BHP Billiton has defied shareholder pressure and short-term market ructions by announcing a $US2.6 billion ($2.8 billion) expansion of its potash business.
The decision to devote scarce funds towards developing Canada's Jansen potash mine was announced on Tuesday amid a weaker than expected set of full-year results from the multinational miner.
BHP reported $US11.8 billion worth of underlying earnings, well below the $US12.6 billion that a consensus of analysts were expecting.
The result was dramatically lower than both last year's $US17.1 billion in underlying earnings, and the monster $US23.6 billion underlying profit that was set in the boom year of 2011.
Net profit came in at $US10.9 billion ($12.3 billion), down 29.5 per cent from the previous year.
BHP blamed the lower than expected profit on a "temporary increase in the group's effective tax rate", as well as financing charges related to some recently issued debt securities.
Despite failing to meet external expectations, BHP chief executive Andrew Mackenzie described the result as "strong" in the face of "challenging times".
Shareholders will take home a full-year dividend of $US1.16, which is US4¢ more than last year.
But the potash decision dominated the results, and will gradually increase BHP's exposure to the world's growing demand for food, given potash's role in the production of fertiliser.
BHP announced it would spend $US2.6 billion developing mine shafts at Jansen, with that money set to be sequenced over a number of years at an average spend of about $US800 million per year.
The decision to invest comes at a time when potash prices are expected to fall on the back of a cartel collapse in Europe, and also as BHP seeks to contain capital expenditure to a relatively modest $US16 billion in the 2014 financial year.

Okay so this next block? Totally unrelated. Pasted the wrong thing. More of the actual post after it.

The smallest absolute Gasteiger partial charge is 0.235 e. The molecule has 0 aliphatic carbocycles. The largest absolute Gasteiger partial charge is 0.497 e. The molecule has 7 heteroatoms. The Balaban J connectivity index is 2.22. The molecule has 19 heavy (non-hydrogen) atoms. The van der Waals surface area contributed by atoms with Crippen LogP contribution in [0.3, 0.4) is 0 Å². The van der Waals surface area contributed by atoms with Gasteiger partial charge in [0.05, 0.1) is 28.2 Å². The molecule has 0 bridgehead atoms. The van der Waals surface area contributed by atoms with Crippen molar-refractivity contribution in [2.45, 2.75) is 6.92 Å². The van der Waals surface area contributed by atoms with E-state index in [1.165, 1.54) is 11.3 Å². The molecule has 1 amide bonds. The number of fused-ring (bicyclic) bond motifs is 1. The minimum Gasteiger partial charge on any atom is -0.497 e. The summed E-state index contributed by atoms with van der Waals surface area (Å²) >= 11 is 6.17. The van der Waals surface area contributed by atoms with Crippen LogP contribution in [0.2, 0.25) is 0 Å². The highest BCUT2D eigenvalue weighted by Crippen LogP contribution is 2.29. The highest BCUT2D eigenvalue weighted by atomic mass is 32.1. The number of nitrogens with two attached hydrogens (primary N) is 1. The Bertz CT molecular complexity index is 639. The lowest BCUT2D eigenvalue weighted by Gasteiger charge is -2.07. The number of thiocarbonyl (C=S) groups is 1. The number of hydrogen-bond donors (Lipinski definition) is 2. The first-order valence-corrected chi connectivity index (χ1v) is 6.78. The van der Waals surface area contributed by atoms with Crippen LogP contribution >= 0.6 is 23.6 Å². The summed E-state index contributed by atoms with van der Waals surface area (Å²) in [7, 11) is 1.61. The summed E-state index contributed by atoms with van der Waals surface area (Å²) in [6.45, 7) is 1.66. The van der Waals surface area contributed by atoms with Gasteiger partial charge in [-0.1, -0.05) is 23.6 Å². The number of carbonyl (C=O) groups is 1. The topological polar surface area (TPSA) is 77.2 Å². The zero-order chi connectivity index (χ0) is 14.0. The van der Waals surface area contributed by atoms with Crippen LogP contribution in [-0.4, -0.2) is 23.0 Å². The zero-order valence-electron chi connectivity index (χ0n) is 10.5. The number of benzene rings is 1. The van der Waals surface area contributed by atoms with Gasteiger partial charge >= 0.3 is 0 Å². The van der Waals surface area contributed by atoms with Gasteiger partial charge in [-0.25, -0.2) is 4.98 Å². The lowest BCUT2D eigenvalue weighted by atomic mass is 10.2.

Mr Mackenzie said Jansen may yet be developed in partnership with another company as a way of pursuing "a development path that maximises returns for shareholders".
The project will be developed slowly, with Mr Mackenzie hinting that first production of potash from the expanded mine was not certain to come this decade.
"I don't want to give you a production date ... we want to retain complete flexibility to enter the market at a time in which we think is right to maximise returns to our shareholders," he said.
He said BHP had not even decided the specific design of the mine, let alone determined the start date for production.
"When we decide to do that [start production] is going to be very much driven by how we view the market and, obviously, our ability to fund further phases beyond what I have announced today.
"We believe in the next decade, 2020 onwards, that the world will require some new mines ... but getting that timing absolutely precise is, of course, very difficult."
Mr Mackenzie has previously said potash has the potential become the company's "fifth pillar" alongside iron ore, coal, petroleum and copper.
Some of BHP's big investors, including BlackRock fund manager Evy Hambro, have recently warned BHP that pushing ahead with spending on Jansen would be "misguided" in the current climate.
In keeping with that sentiment, BHP's London shares were about 3 per cent lower in early trading.
But in a result that investors are likely to welcome, BHP's cost-cutting drive has taken $US2.7 billion worth of costs out of the business, and Mr Mackenzie said there was "a lot more to come".
BHP said it had paid $US200 million worth of mining tax to the Australian government in the 2013 financial year, plus a $US140 million instalment for the recent June quarter.
The company's struggling nickel and alumina divisions show no sign of improvement, with the Nickel West asset suffering a $US1.2 billion write-down, and the Worsley Alumina refinery taking a $US1.6 billion write-down.
Smaller, less-significant write-downs were also recorded in US shale and the Western Australia iron ore divisions.
Mr Mackenzie said despite recent concerns about the direction of the Chinese economy, there were reasonably positive signs that China would achieve annual economic growth of between 7 per cent and 8 per cent.
He said the gradual urbanisation of China would provide a "significant spark to demand for many of the commodities we produce".